Many important chemical reactions occur in a solvent (biological, industrial, technological) making solvents a critical issue. However the electronic structure of solvents and liquids in general are not well understood. We use a range of computational methods, from classical MD through to high level quantum chemical, to address this issue, studying the electronic structure of solvents and solvated species at the molecular level. In terms of practical applications our interest focuses on aqueous and ionic liquid solvents and our research has potential to impact applications in the aqueous environment, energy industries, electrochemical devices and commercial chemical processes (particularly as this applies to green chemistry).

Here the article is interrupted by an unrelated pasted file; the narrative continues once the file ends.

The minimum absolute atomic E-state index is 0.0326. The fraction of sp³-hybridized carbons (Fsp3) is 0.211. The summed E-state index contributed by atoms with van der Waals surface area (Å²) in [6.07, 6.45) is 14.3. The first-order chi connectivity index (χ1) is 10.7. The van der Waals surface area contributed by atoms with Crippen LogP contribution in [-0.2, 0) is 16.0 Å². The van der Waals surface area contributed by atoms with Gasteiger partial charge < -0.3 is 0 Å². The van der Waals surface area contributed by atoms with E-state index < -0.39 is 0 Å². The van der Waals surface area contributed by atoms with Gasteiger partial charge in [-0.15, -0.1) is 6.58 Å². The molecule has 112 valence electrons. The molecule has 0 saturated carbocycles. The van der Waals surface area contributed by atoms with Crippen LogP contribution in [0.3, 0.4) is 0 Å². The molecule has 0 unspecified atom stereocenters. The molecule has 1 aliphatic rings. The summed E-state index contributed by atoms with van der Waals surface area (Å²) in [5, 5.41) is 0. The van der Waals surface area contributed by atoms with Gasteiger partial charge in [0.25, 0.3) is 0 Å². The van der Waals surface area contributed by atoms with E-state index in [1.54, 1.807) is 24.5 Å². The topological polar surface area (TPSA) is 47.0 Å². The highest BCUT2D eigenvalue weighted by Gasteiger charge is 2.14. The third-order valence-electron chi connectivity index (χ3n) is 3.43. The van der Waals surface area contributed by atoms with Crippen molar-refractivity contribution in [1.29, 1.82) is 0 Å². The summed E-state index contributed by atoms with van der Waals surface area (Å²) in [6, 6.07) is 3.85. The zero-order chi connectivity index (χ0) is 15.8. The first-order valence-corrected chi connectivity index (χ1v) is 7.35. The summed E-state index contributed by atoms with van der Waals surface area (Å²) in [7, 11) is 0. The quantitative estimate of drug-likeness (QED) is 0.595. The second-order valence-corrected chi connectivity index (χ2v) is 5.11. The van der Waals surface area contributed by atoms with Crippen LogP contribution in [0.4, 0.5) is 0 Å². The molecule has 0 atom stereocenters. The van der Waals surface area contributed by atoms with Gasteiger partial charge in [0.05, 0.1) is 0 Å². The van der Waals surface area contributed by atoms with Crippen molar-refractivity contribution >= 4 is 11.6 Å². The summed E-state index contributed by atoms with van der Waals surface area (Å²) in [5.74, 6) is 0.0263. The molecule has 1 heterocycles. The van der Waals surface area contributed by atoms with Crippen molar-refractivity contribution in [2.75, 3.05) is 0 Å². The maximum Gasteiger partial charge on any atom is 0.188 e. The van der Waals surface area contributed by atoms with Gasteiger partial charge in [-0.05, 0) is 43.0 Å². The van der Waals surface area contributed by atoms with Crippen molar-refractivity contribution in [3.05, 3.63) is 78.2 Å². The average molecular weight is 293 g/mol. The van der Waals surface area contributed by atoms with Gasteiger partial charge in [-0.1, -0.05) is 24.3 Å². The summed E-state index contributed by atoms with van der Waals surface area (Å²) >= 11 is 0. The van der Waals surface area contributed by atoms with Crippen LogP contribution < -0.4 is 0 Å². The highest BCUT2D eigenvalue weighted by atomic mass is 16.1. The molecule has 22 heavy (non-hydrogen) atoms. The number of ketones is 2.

A second key area of research follows a unified approach to the characterisation and development of catalytic processes, whereby closely interwoven synthetic and computational studies are used to produce real advances. For example, the development of calcium catalysts for inter-molecular hydroamination, a reaction used to synthesise pharmaceutically active alkaloids (employed to control bleeding, treat migraine, alleviate pain). The development of yttrium catalysts for lactide ring-opening polymerisation to improve the production of bio-degradable polymers (used as packaging, fibres or in medicine where a degradable matrix is required) from renewable resources.
Aqueous Solutions, Catalysis, Ionic Liquids, Reaction Mechanisms, Solvation